But it is important to make the distinction between using a low-tax jurisdiction for business reasons and using one as a component of tax planning for tax evasion purposes.
The use of low-tax jurisdictions must be governed rigorously at the international level through effective and standardized rules that support the fight against tax evasion.
Major initiatives to counter this phenomenon are under way, starting with the OECD’s Base Erosion and Profit Sharing initiative (BEPS). The OECD is proposing a concerted and ambitious approach to counter the abusive structures that allow certain taxpayers to unfairly reduce their tax obligations.
This project will fundamentally change international tax practices. Some of these changes have already come into effect. Others will be implemented over the coming years, as countries ratify the international agreements and adopt new laws.
CDPQ supports the various OECD and government initiatives to combat tax evasion. As of 2017, in accordance with the BEPS initiative, CDPQ now produces country-by-country filings that provide more detailed information to facilitate the tax authorities’ audit work.
Influence over companies and investors
Even though tax planning remains the responsibility of company management, CDPQ believes it can help evolve the business practices of its portfolio companies by encouraging engagement.
Depending on the circumstances, CDPQ may use its status as a shareholder to influence companies and voice its concerns.
CDPQ uses its votes at public companies’ shareholders’ meetings, or discussions with management teams, to understand the companies’ tax practices and insists on full transparency on this matter.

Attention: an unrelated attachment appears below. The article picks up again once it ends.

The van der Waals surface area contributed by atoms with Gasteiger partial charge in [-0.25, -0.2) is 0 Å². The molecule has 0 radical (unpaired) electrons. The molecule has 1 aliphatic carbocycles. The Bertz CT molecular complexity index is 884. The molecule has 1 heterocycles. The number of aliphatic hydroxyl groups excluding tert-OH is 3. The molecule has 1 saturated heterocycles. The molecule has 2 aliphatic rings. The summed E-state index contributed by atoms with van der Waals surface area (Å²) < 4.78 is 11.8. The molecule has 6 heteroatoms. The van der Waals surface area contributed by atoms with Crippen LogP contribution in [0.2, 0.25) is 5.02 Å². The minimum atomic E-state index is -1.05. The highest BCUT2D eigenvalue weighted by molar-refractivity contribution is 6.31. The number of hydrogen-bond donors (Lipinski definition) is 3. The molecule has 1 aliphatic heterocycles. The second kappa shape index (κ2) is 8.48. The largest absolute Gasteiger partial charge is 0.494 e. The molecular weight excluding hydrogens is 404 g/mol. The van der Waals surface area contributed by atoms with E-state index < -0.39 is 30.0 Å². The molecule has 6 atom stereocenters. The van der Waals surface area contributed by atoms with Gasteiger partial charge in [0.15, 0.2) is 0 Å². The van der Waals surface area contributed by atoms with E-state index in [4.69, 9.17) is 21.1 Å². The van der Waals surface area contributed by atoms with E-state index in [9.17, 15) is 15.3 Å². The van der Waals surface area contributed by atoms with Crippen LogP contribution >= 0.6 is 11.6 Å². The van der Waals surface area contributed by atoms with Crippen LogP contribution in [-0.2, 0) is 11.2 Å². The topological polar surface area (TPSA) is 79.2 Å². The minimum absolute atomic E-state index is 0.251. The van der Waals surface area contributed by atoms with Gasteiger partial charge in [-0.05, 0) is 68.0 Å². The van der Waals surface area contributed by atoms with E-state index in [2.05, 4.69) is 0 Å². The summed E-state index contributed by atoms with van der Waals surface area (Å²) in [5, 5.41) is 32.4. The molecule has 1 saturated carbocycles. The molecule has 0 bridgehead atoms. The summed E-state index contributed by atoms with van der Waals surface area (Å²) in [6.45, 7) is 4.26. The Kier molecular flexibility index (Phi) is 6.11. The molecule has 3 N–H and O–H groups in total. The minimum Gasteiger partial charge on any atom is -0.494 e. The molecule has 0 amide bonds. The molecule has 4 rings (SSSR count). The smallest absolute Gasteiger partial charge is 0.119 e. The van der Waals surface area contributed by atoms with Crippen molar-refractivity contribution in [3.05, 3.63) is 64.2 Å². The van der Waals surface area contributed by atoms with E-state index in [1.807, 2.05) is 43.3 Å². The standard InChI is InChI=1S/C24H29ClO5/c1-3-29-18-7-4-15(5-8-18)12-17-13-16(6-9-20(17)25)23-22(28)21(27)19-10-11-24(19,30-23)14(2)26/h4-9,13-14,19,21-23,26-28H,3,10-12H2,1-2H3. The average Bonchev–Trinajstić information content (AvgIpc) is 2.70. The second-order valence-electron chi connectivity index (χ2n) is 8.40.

As part of its investment activities, CDPQ also helps fight tax abuse by performing background checks and by excluding from its private investments all companies which have been found guilty of tax evasion and have not modified their practices.
Despite its efforts, CDPQ is aware that the different tax regimes in place around the world continue to allow certain taxpayers and multinationals to unduly reduce the taxes they should be paying. While numerous low-tax jurisdictions have committed in recent years to showing greater transparency and collaboration, there is still room for improvement.
No investor or country can single-handedly eradicate abusive tax practices. The solution must include international co-operation and greater harmonization of laws.
As this entails agreement among many governments, and the adoption of new laws around the world, the evolution of company practices will not happen overnight.
This is why CDPQ is committed to playing an active role, both privately and publicly, to advance fair tax practices. This is a major, long-term undertaking that is essential to maintaining citizens’ trust in companies and governments, and to preserving fairness in our societies.
CDPQ’s approach to tax planning, risk management, compliance, governance and relations with tax authorities applies to all jurisdictions, including the United Kingdom. CDPQ’s tax strategy has been approved by its audit committee and its Board of Directors and is revised periodically.
CDPQ considers that this statement meets the requirements of Annex 19 of the United Kingdom’s Finance Bill 2016, which requires publication of an investor’s tax strategy for the current financial year.